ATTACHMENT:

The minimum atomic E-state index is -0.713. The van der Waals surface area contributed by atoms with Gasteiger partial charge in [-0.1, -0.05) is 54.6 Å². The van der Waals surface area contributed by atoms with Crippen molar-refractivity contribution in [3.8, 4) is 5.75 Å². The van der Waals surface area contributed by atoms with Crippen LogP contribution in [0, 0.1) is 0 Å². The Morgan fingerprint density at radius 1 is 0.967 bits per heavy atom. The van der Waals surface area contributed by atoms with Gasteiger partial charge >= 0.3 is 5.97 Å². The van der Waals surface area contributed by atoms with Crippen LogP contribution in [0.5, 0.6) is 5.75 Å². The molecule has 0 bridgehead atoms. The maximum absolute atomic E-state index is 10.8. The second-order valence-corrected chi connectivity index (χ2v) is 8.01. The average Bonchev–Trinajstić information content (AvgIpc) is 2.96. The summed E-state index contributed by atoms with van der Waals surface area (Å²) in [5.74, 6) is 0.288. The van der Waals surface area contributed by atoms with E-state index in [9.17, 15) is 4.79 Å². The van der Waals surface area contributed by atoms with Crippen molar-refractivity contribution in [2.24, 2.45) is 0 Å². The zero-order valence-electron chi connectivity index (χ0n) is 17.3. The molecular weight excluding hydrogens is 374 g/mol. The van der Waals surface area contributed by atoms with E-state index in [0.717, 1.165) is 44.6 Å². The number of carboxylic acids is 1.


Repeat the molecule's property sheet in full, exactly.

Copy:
The minimum atomic E-state index is -0.713. The van der Waals surface area contributed by atoms with Gasteiger partial charge in [-0.1, -0.05) is 54.6 Å². The van der Waals surface area contributed by atoms with Crippen molar-refractivity contribution in [3.8, 4) is 5.75 Å². The van der Waals surface area contributed by atoms with Crippen LogP contribution in [0, 0.1) is 0 Å². The Morgan fingerprint density at radius 1 is 0.967 bits per heavy atom. The van der Waals surface area contributed by atoms with Gasteiger partial charge >= 0.3 is 5.97 Å². The van der Waals surface area contributed by atoms with Crippen LogP contribution in [0.5, 0.6) is 5.75 Å². The molecule has 0 bridgehead atoms. The maximum absolute atomic E-state index is 10.8. The second-order valence-corrected chi connectivity index (χ2v) is 8.01. The average Bonchev–Trinajstić information content (AvgIpc) is 2.96. The summed E-state index contributed by atoms with van der Waals surface area (Å²) in [5.74, 6) is 0.288. The van der Waals surface area contributed by atoms with E-state index in [9.17, 15) is 4.79 Å². The van der Waals surface area contributed by atoms with Crippen molar-refractivity contribution in [2.24, 2.45) is 0 Å². The zero-order valence-electron chi connectivity index (χ0n) is 17.3. The molecular weight excluding hydrogens is 374 g/mol. The van der Waals surface area contributed by atoms with E-state index in [0.717, 1.165) is 44.6 Å². The number of carboxylic acids is 1.